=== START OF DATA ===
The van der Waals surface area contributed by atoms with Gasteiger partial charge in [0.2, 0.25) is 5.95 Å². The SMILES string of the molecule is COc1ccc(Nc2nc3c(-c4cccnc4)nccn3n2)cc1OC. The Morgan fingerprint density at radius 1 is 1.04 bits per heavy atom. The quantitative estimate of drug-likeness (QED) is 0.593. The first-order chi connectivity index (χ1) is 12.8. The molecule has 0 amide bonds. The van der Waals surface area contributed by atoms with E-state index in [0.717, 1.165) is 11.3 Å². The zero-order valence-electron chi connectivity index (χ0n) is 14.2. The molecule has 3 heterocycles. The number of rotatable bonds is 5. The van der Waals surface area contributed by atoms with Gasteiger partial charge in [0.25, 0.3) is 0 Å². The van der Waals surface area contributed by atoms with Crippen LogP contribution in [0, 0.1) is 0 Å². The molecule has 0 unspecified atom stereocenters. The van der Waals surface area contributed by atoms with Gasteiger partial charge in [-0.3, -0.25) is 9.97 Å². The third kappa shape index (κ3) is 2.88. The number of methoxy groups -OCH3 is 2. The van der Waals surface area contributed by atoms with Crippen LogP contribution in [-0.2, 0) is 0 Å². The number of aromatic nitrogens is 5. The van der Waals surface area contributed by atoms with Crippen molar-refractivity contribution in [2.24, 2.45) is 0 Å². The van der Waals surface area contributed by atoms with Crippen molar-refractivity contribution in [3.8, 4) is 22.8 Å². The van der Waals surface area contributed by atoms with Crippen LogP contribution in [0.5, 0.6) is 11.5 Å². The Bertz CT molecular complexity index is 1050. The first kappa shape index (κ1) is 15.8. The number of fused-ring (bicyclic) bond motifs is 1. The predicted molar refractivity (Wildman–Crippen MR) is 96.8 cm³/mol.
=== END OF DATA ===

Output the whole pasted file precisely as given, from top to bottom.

The van der Waals surface area contributed by atoms with Gasteiger partial charge in [0.2, 0.25) is 5.95 Å². The SMILES string of the molecule is COc1ccc(Nc2nc3c(-c4cccnc4)nccn3n2)cc1OC. The Morgan fingerprint density at radius 1 is 1.04 bits per heavy atom. The quantitative estimate of drug-likeness (QED) is 0.593. The first-order chi connectivity index (χ1) is 12.8. The molecule has 0 amide bonds. The van der Waals surface area contributed by atoms with E-state index in [0.717, 1.165) is 11.3 Å². The zero-order valence-electron chi connectivity index (χ0n) is 14.2. The molecule has 3 heterocycles. The number of rotatable bonds is 5. The van der Waals surface area contributed by atoms with Gasteiger partial charge in [0.25, 0.3) is 0 Å². The van der Waals surface area contributed by atoms with Crippen LogP contribution in [0, 0.1) is 0 Å². The molecule has 0 unspecified atom stereocenters. The van der Waals surface area contributed by atoms with Gasteiger partial charge in [-0.3, -0.25) is 9.97 Å². The third kappa shape index (κ3) is 2.88. The number of methoxy groups -OCH3 is 2. The van der Waals surface area contributed by atoms with Crippen LogP contribution in [-0.2, 0) is 0 Å². The number of aromatic nitrogens is 5. The van der Waals surface area contributed by atoms with Crippen molar-refractivity contribution in [2.24, 2.45) is 0 Å². The van der Waals surface area contributed by atoms with Crippen molar-refractivity contribution in [3.8, 4) is 22.8 Å². The van der Waals surface area contributed by atoms with Crippen LogP contribution in [0.5, 0.6) is 11.5 Å². The Bertz CT molecular complexity index is 1050. The first kappa shape index (κ1) is 15.8. The number of fused-ring (bicyclic) bond motifs is 1. The predicted molar refractivity (Wildman–Crippen MR) is 96.8 cm³/mol.